Pharmacists’ Role in Tackling Social Determinants of Health
At the first educational session of PQA, the speakers discussed pharmacists’ roles in influencing outcomes associated with social determinants of health in the US population.
Social determinants of health (SDOH) have become a prominent buzz word in the health care industry over the past few years. This is because conditions in which people live, learn, work, and play can affect their health risks and outcomes, making SDOH an important component in understanding patient health outcomes, according to a session at the Pharmacy Quality Alliance (PQA) 2020 Annual Meeting.
At the first educational session of the meeting on May 13, the speakers discussed pharmacists’ roles in influencing outcomes associated with SDOH in the US population through the use of screenings and interventions that target medication adherence and reduce medical spending.
In order to assess these potential outcomes, Humana collaborated with OutcomesMTM on a study intended to test SDOH screening methods, assess retail pharmacists’ ability to intervene regarding SDOH, and understand whether adherence gap closure could occur based on these interventions.
In the study, patients were asked the following questions in the screenings:
- What is your housing situation today?
- Are you worried about losing your housing?
- Within the past 12 months, have you worried that your food would run out before you got money to buy more?
- Within the past 12 months, did the food you buy not last when you didn’t have money to get more?
- Within the past 12 months, has a lack of reliable transportation kept you from medical appointments, work, or from getting things you needed for daily living?
- How often do you feel lonely or isolated from those around you?
- Do you feel physically and emotionally safe where you currently live?
- Do you want help finding or keeping work?
- Do you want help with school or training?
Based on the results, 9802 (56%) successful assessments from 2162 pharmacies were conducted between November 15, 2019, and December 31, 2019. The patients who completed the screenings had chronic conditions that included atrial fibrillation, chronic obstructive pulmonary disease (COPD), depression, diabetes, hyperlipidemia, hypertension, and osteoporosis.
Of the SDOH reported by patients, the most prevalent were food insecurity, social isolation, and transportation challenges. Additionally, 12.5% reported problems with their food supply over the past 12 months, 11.2% reported difficulties in finding transportation, and 18% reported experiencing loneliness or social isolation.
The researchers also observed that patients with COPD or depression reported greater occurrence of SDOH than other demographics. Although 12.5% of patients reported experiencing food insecurity, 16.5% of patients with COPD and 16.2% of patients with depression reported challenges with food supply.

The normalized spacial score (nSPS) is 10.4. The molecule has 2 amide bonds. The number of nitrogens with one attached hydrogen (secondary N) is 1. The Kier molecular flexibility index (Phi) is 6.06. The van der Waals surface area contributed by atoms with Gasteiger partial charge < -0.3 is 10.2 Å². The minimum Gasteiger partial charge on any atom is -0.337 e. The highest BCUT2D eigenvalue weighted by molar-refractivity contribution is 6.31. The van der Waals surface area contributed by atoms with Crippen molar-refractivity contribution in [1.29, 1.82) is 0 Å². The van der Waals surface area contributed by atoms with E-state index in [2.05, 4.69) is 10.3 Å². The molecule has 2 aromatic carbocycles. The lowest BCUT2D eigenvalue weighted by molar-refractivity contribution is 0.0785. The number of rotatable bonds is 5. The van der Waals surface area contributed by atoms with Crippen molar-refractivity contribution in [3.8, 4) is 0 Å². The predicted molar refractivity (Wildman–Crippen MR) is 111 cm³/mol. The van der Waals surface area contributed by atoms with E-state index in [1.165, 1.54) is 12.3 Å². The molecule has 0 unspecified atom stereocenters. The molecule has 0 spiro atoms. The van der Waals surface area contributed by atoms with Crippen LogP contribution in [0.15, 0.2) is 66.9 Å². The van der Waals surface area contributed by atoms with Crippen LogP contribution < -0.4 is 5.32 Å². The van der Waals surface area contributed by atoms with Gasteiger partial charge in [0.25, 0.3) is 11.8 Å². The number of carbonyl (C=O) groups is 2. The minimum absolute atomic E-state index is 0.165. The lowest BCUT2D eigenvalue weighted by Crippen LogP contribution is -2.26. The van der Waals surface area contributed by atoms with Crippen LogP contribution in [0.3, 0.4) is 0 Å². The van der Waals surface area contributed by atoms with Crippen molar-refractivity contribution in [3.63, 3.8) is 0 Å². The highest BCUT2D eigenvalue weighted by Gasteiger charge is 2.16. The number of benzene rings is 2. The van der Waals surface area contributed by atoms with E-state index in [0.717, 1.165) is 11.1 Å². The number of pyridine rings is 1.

In some cases, patients were offended when asked the screening questions by the pharmacists, although others made clear that they really needed help, according to Dani Markus, PharmD, MBA, vice president of quality at OutcomesMTM. For those who expressed this need, Humana was able to embed a health plan tool that patients could access. This tool allowed patients to search by using their zip code to find local resources available to them that could address needs associated with SDOH.
However, for the pharmacists, the question of whether patients felt physically and emotionally safe where they currently lived posed a problem. If the patients responded no, it was unclear to the pharmacists what their legal liability was in responding to this expressed need. For this reason, the researchers assessed that this question may need to be excluded in future screenings used by pharmacists to asses SDOH.
Yet, overall, the study demonstrated favorable impacts for pharmacists who provided the screening service.
“Members who completed the screening demonstrated statistically significant deductions in medical spend and an insignificant increase in pharmacy spend,” said Sarah Dean, PharmD, MPH, clinical program lead, quality network, Humana. “With these results, it’s important to remember that improved adherence will always, or often, result in higher pharmacy costs, and this is the trend that we actually do want to see. While the pharmacy cost isn’t significant, the pattern does show the right pathway. The overall reduction in medical spend was on average $1500 per member, and the increase in pharmacy spend was on average of $500 per member in the year period.”
Markus D, Dean S. Tackling Social Determinants of Health by Leveraging Community Pharmacies in a National, Scalable Model. Presented at: PQA 2020 Annual Meeting; May 13-15, 2020.